Reading Strategies for Reading Teachers

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Hong Kong University:

Hong Kong University Reading Strategies for Middle School Teachers

Pair Share:

Pair Share Find your corresponding partner and discuss your comfort level with teaching Reading. (Write the response of your partner on a piece of paper) Briefly discuss what good readers do.



What Do Good Readers Do?:

What Do Good Readers Do?

Good Readers…:

Good Readers… Make Connections Good readers relate what they read to their own lives (connecting it to prior knowledge, discovering similarities between the text and what they have experienced).

Good Readers…:

Good Readers… Ask Questions Good readers clarify understanding and make meaning out of what they read. Who? What? Where? When? Why? How?

Good Readers…:

Good Readers… Visualize Good readers paint pictures in their mind as they read texts.

Good Readers…:

Good Readers… Draw Inferences and Predict Good readers take what they know, gather clues, make judgments, and predict what will happen.

Good Readers…:

Good Readers… Determine Important Ideas Good readers focus on essential ideas and important information.

Good Readers…:

Good Readers… Synthesize Information Good readers combine new information with prior knowledge to generate a new idea.

Good Readers…:

Good Readers… Monitor Comprehension and Clarify Good readers know when they understand what they read and when they do not. If they do not comprehend, they try to correct misunderstandings.

The Blame Game:

The Blame Game

The Blame Game:

The Blame Game “It is unreasonable to expect that any student could acquire enough reading competence by the 5 th grade to carry him or her through middle school, high school, and life. Almost half of the middle schools offer no systematic reading instruction or make it available for remedial readers or as an elective.” Irvin and Connors, 1989

The Blame Game:

The Blame Game When struggling readers get to middle school, some teachers blame elementary teachers. Even after the concentrated efforts of the middle school teachers, a few struggling students go on to high school, and the middle school teachers get blamed for students’ lack of Reading proficiency.

The Blame Game:

The Blame Game WHOSE FAULT IS IT? CERTAINLY NOT MINE . . . The college professor said, "Such wrong in the student is a shame, Lack of preparation in high school is to blame." Said the high school teacher, "Good heavens, that boy is a fool. The fault, of course, is with the middle school."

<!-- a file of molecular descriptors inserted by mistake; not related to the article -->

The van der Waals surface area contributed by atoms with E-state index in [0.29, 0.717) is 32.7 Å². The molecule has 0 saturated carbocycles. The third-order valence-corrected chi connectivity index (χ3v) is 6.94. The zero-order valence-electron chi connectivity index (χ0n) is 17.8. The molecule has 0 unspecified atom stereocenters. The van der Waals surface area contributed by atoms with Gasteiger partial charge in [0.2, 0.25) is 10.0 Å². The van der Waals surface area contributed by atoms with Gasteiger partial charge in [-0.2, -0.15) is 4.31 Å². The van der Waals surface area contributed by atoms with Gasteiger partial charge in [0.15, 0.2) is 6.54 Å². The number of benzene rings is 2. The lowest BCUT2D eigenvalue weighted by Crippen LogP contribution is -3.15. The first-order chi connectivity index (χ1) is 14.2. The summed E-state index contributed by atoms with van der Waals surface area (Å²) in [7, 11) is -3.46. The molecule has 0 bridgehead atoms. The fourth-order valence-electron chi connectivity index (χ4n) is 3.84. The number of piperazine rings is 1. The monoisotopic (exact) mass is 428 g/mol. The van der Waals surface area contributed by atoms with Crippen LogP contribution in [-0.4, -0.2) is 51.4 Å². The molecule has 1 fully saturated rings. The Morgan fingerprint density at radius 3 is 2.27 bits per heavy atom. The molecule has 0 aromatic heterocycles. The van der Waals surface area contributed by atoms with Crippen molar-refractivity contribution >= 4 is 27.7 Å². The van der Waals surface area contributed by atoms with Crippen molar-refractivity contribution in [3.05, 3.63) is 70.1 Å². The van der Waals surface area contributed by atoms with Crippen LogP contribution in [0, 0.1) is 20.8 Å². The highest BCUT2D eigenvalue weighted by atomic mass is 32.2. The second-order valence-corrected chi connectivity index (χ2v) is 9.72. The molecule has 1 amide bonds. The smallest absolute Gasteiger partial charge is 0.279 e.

The Blame Game:

The Blame Game WHOSE FAULT IS IT? CERTAINLY NOT MINE . . . The middle school teacher said, "From such stupidity may I be spared, They send him to me so unprepared." The elementary teacher said, "The kindergartners are block-heads all. They call it preparation; why, it's worse than none at all."

The Blame Game:

The Blame Game WHOSE FAULT IS IT? CERTAINLY NOT MINE . . . The kindergarten teacher said, "Such lack of training never did I see, What kind of mother must that woman be." The mother said, "Poor helpless child, he's not to blame For you see, his father's folks are all the same."

The Blame Game:

The Blame Game WHOSE FAULT IS IT? CERTAINLY NOT MINE . . . Said the father, at the end of the line, "I doubt the rascal's even mine!"

Middle School Analogy…:

Middle School Analogy… Middle school teachers should think of their students as athletes at the beginning of their careers in Reading, practicing basic reading strategies until they become automatic. Students can then gain the Reading skills to become superstars in any subject.

What Does the Research Say?:

What Does the Research Say?

Startling Stats…:

Startling Stats… Approximately one in four students in the 12th grade (who have not already dropped out of school) are still reading at "below basic" levels, while only one student in twenty reads at "advanced" levels.  Clearly, teaching Reading is not just an elementary school problem. National Assessment of Educational Progress (NAEP)

Researcher - David Sousa:

Researcher - David Sousa “That the brain learns to read at all attests to its remarkable ability to sift through seemingly confusing input and establish patterns and systems. For a few children, this process comes naturally; most have to be taught .”

National Institute for Literacy and the Center for Educational Statistics:

National Institute for Literacy and the Center for Educational Statistics ______ million adults in the U.S. are functionally illiterate. 40 40 About ____percent of all 4 th graders lack the most basic reading skills.

5 Areas of Reading Instruction...:

5 Areas of Reading Instruction... Phonemic Awareness Phonics Fluency Vocabulary Text Comprehension

Area 1: Phonemic Awareness:

Area 1: Phonemic Awareness The ability to hear the sounds that letters make when they are put together to make words Example: /b/a/t/ Phonemes = sounds letters make Sounds can be segmented (pulled apart) Sounds can be blended (put back together) Sounds can be manipulated (added, deleted, substituted)